In “Why America Must Lead Again” (Foreign Affairs, March/April 2020), President-elect Joe Biden promised to renew American leadership by returning to the source of American power — its democratic traditions, commitments and partnerships.
The Biden-Harris foreign policy plan, “The Power of Our Example,” makes democracy the touchstone of American foreign policy. It’s truly vintage de Tocqueville: “Democracy is the root of our society, the wellspring of our power, and the source of our renewal,” the plan states. “It strengthens and amplifies our leadership to keep us safe in the world. It is the engine of our ingenuity that drives our economic prosperity. It is the heart of who we are and how we see the world — and how the world sees us.”
Biden promises to “organize and host a global Summit for Democracy to renew the spirit and shared purpose of the nations of the free world” during his first year in office. Fighting corruption, repelling authoritarianism and advancing human rights in their own nations and abroad will be on the agenda for the world’s democracies.
Nowhere is the need for renewal more evident than the Middle East.
America has failed to deliver on the promise of democracy in Iraq and Afghanistan. The war on terror has shattered Iraq, Afghanistan and Syria, and the maximum pressure policy has crippled Iran’s economy. The U.S. has not supported democracy and human rights in Iran. The Iranian people’s century-long struggle for freedom, equality and justice remains quashed by the fundamentalist theocracy. Instead, China has become the beneficiary of tyranny, corruption and sanctions — siphoning discounted oil to subsidize its economic growth at the Iranian people’s expense.
As with Berlin in the midst of the Cold War, Iran is an early and urgent test case about the nature of America’s commitment to restoring a liberal world order. Iran policy can send a powerful signal to America’s friends and foes alike about the nature and direction of American leadership.
President Trump’s 2019 message to Iran pledged that Americans will never “turn a deaf ear to the calls of the Iranian people for freedom, and we will never forget their ongoing struggle for human rights.” Biden has already taken up the bipartisan cause of human rights in Iran.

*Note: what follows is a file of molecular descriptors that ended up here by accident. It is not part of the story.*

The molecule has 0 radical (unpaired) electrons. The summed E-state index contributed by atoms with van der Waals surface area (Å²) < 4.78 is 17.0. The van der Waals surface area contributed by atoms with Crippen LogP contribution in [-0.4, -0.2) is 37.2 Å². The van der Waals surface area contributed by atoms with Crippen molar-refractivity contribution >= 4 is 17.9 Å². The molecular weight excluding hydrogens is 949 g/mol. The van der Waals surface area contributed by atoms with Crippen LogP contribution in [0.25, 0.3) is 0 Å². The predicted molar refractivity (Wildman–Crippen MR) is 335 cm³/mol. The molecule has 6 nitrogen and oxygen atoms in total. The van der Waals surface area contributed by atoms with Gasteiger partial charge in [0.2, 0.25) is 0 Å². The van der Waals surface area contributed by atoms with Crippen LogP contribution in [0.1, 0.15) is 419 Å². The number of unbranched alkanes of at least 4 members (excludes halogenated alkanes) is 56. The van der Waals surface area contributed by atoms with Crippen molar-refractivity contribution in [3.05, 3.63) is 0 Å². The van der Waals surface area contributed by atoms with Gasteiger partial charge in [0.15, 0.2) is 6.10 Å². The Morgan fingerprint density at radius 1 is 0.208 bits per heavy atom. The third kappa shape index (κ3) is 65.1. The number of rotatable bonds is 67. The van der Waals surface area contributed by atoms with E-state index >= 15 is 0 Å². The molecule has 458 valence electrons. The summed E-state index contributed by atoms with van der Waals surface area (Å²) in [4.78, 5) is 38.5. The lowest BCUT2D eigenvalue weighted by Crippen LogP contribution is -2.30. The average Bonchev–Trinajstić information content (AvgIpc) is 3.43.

On Sept. 12, after the Iranian judiciary’s execution of champion wrestler Navid Afkari for protesting actions of the regime, Biden tweeted: “Iran’s cruel execution of Navid Afkari is a travesty. No country should arrest, torture or execute peaceful protesters or activists.”
That was not all.
In the same tweet, Biden also called attention to the imprisonment of Nasrin Sotoudeh, a women’s rights lawyer widely recognized as Iran’s Mandela, for her insistence that Iran uphold the principles enshrined in the Universal Declaration of Human Rights and the UN Charter, to which it is a signatory: “Iran must free its political prisoners, including Nasrin Sotoudeh, and release unjustly detained Americans.”
The rights of millions of Iranian women and girls hinge on the resolution of the Sotoudeh case.
Biden led on human rights in Iran and Europeans took note.
Appearing before the European Parliament on Oct. 7, Josep Borrell, High Representative of the Union of Foreign Affairs and Security Policy, said that while Europe would fight to keep the nuclear agreement alive, he would work to make Iranian authorities aware that “respect for human rights is the sine qua non for us to engage them.”
Excerpts from the European Parliament draft resolution on Iran
The European Parliament:
1. Strongly condemns the arbitrary detention, sentencing and, recently, return to prison of woman human rights defender and lawyer Nasrin Sotoudeh, and calls on the authorities of the Islamic Republic of Iran to immediately and unconditionally release her, as a matter of urgency, and allow her to receive the healthcare she requires;
2. Strongly condemns the execution on 12 December 2020 of French-based journalist Ruhollah Zam, editor of the Amad News Telegram channel, and on 12 September 2020 of wrestler Navid Afkari; expresses its deepest condolences to their families, friends and colleagues; calls on the EU and its Member States’ institutions to provide more effective protection to Iranian nationals residing in the EU who are subjected to harassment and threats from Iranian intelligence services;